“Beauty is present in all creation, but the dangerous fact is that, because we human beings are often cut off from the Divine Energy, we allow ourselves to be influenced by what other people think. We deny our own beauty because others can’t or won’t recognise it. Instead of accepting ourselves as we are, we try to imitate what we see around us. We try to be what other people think of as ‘pretty’ and, little by little, our soul fades, our will weakens, and all the potential we had to make the world a more beautiful place withers away.” – Paulo Coelho, Manuscript Found in Accra.
BY NOLAN KRULL
After reading the paragraph to the right, I had one of those “ah-ha!” moments that Oprah is so fond of. This particular extract got me thinking about the nature of beauty and our obsession with how others define it. Often we deny our own beauty because we are constantly comparing ourselves to what society tells us is beautiful. This is nothing new. From Adonis, the Greek god of beauty and desire, to Michelangelo’s David and countless men thereafter, the ideal male form has been praised and emulated for centuries. However, when it comes to male beauty in contemporary society the lines between admiration, celebration and obsession have become increasingly blurred, heightened by our interconnectedness and the omnipresence of the media.
The cliché claims that beauty exists in the eye of the beholder, but the reality is that our eyes have been trained to judge ourselves against often impossible standards of perfection and attractiveness. In a recent BBC article titled How being a gay man can make your body issues worse, Nick Arnold refers to a survey by Attitude magazine which revealed that 84% of respondents felt “under intense pressure to have a good body” while “only 1% considered themselves ‘very happy’ with their appearance.”
The average gay man does not look like the chiselled models that grace the covers of glossy magazines, or the Herculean men seen in porn (those of you who hang around the golden beaches of Clifton and Camps Bay over the summer might disagree with that point of view). We are bombarded with images of the “perfect” male physique, toned and tanned, and internalise the idea that these images epitomise masculine beauty. We find these images both appealing and upsetting as we realise that we will never be able to emulate such perfection. That doesn’t stop us from trying of course.
The cameras on most phones include a beauty filter – a feature that enables users to filter away any imperfections in an attempt to look more like what the world is telling them is beautiful. Image filters can soften features to the point that blemishes and lines simply disappear with a swipe while unsightly bulges can be cropped away. These useful tools enable people to create outward images that they want the world to see instead of the flaw-riddled images they perceive in those heartless rectangles of reflection. The world of social media is one in which self-esteem and self-worth are attached to the number of likes an Instagram post receives or how many followers can be accumulated, neither of which can be achieved without images that attempt to imitate the beauty of others. The quest for physical perfection (and by extension approval and acceptance) causes many men who feel inadequate to devote themselves to The Gym so that others in turn may worship their sculpted physiques.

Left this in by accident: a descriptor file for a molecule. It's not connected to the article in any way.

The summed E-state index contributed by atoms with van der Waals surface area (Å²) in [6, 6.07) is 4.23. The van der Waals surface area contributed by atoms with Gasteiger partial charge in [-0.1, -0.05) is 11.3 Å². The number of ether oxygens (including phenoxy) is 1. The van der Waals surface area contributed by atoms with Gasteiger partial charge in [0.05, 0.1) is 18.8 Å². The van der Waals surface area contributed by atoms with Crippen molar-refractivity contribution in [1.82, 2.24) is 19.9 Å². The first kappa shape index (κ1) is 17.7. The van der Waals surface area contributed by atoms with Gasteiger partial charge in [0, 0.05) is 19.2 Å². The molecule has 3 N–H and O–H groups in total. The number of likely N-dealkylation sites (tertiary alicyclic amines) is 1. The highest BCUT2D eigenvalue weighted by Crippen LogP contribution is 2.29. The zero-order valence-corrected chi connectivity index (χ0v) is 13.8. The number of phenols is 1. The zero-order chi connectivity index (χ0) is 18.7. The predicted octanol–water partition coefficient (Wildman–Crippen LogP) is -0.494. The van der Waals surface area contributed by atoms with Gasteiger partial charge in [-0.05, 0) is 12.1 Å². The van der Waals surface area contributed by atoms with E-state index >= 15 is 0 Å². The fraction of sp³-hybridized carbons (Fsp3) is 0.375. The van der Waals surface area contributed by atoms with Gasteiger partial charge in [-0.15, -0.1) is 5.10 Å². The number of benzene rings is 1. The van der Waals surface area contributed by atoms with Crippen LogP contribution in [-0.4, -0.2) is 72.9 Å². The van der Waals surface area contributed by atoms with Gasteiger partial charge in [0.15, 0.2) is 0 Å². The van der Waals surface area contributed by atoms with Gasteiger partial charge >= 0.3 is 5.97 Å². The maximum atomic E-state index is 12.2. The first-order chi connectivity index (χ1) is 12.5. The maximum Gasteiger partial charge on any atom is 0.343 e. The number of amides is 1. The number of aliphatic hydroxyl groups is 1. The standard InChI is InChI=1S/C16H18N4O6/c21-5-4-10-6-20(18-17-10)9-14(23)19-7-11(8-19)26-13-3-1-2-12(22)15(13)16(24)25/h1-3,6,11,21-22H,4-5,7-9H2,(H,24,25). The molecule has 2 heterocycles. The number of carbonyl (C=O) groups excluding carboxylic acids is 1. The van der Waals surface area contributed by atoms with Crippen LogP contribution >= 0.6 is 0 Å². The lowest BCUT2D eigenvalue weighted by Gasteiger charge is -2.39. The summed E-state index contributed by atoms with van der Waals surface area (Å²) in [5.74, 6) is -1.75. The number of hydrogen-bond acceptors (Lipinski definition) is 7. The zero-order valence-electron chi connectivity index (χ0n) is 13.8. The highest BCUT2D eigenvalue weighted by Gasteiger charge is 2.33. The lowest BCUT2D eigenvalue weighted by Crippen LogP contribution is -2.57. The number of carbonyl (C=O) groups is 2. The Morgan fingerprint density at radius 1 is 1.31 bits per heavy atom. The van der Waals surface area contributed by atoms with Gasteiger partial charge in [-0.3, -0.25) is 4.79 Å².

Gay men are often accused of being superficial, of judging other men harshly based on their outward appearance. While individual tastes and preferences vary, generally men who check all of the boxes when it comes to looks get more taps on Grindr, more Instagram followers and more public adoration than their more “average” counterparts. It is somewhat ironic that a community that faces so much judgment and scrutiny so often perpetuates society’s obsession with perfection by holding other men to unrealistic ideals of beauty, denying or ignoring their own beauty in the process. In his BBC article, Arnold cites David Leveseque, a gay vlogger, who maintains that gay men are often fixated on outer beauty because they are looking for validation, which in turn has a detrimental impact on their relationships: “A lot of my gay friends say they struggle to find any sort of meaningful relationship because people are so focussed on physicality, and nothing else. It’s so superficial, and it’s actually really sad. Everyone has something beautiful about them, and we shouldn’t just be looking at the body.”
There is nothing wrong with appreciating beauty and reacting with a sense of awe and desire, as you would when appreciating a work of art or a designer outfit or a perfect cheesecake. The problem comes in when the admiration of that beauty is at the expense of self-acceptance. Imperfection is not the antithesis of beauty. In Manuscript Found in Accra, Paulo Coelho reminds us that “it is the imperfect that astonishes and attracts us…who could imagine a giraffe without its long neck or a cactus without its spines? The irregularity of the mountain peaks that surround us is what makes them so imposing. If we tried to make them all the same, they would no longer command our respect.”
We have to do better when it comes to embracing beauty in all its forms instead of basing acceptance – of ourselves and each other – solely on the ideals of masculine perfection that dominate our daily lives. In the immortal words of RuPaul, “If you don’t love yourself, how in the hell you gonna love somebody else?”